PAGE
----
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A container ship prepares to pass underneath the Lions Gate Bridge.Rafal Gerszak/The Globe and Mail

Canada posted a near-record trade deficit in May, as volumes of both exports and imports slumped.

Statistics Canada reported Wednesday that the merchandise trade deficit totalled $3.28-billion on a seasonally adjusted basis in the month, slightly smaller than April's $3.32-billion. The April figure, which was revised from an originally reported $2.94-billion, represents a new record.

Exports, by value, fell 0.7 per cent month over month, despite higher prices, as volumes dropped 2.3 per cent. Imports declined 0.8 per cent in value, as volumes fell 0.9 per cent while prices edged up.

The May deficit was wider than the $2.7-billion that economists had expected. It marked the fourth straight month in which the shortfall topped $2.5-billion. For the first five months of the year, Canada's cumulative deficit was $12.3-billion.

May's export decline came despite a 7.1-per-cent increase in the value of energy exports. Economists had expected the sector to have struggled in the month, as the Alberta wildfires cut deeply into oil production, but exports benefited from a 9.7-per-cent price surge. Volumes, however, dipped 2.3 per cent.

"Preliminary evidence indicates that Canadian refinery activity declined in May, freeing up crude oil supply for export, while the remaining shortfall was largely met by a drawdown of Alberta inventories of crude oil," Statscan said.

It also came in a month when the Canadian dollar fell more than 2 cents (U.S.), a direction that would typically make Canadian exports more price-competitive. However, that decline came after the currency had reached nearly 80 cents (U.S.) at the start of the month, its highest in nearly a year.

Non-energy exports, which many experts have been expecting to continue to benefit from last year's sharp drop in the Canadian currency, fell 1.8 per cent in the month. Non-energy volumes slumped 3.2 per cent.

"In real terms, exports of non-energy products fell in a month when our main customer, the U.S., saw an increase in imports volumes of non-petroleum products. So, the benefits of the cheap Canadian dollar seem to be blunted by lost market share," said National Bank of Canada senior economist Krishen Rangasamy in a research note.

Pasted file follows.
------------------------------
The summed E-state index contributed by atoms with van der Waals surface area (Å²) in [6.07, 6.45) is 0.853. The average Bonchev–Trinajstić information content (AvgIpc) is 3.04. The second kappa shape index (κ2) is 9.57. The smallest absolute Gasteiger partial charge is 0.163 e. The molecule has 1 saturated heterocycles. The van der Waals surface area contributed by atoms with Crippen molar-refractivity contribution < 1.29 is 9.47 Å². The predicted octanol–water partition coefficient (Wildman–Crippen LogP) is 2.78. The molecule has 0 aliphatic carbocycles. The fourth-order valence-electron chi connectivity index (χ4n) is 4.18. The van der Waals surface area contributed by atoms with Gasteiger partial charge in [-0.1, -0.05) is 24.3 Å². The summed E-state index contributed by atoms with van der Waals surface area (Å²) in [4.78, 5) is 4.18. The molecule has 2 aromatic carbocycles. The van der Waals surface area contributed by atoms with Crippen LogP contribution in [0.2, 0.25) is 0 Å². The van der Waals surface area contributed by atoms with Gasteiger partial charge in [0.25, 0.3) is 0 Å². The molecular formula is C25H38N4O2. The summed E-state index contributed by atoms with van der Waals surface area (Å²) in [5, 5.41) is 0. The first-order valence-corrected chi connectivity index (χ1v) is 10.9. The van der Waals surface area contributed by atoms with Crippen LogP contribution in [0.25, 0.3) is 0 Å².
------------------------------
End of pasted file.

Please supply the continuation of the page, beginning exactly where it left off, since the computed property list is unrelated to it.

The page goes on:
The U.S. trade data for May, released at the same time as Canada's numbers, showed that U.S. goods import volumes rose 1 per cent in the month. The U.S. market accounts for more than three-quarters of Canadian exports. Statscan said exports to the U.S. rose 3.6 per cent, and Canada's trade surplus with the U.S. more than doubled, to $2.8-billion from $1.3-billion in April.

The value of Canada's exports of industrial machinery and equipment fell 4.9 per cent month over month, further evidence of continued muted U.S. business investment. Metal and mineral products were down 5.4 per cent. Motor vehicle and parts exports slipped 1 per cent, and consumer goods fell 1.2 per cent.

On the import side, the volatile aircraft and transportation equipment sector slumped 23.5 per cent by value, while energy imports rebounded 18.2 per cent from a weak April. Metal and mineral products fell 3.9 per cent, while industrial machinery and equipment declined 3 per cent – suggesting that Canada's deep slump in business investment has yet to turn the corner.

"On the year, imports are down by roughly 2 per cent, highlighting in part the difficulties the Canadian economy has faced in generating firmer internal demand," said economist Nick Exarhos of Canadian Imperial Bank of Commerce in a research report.

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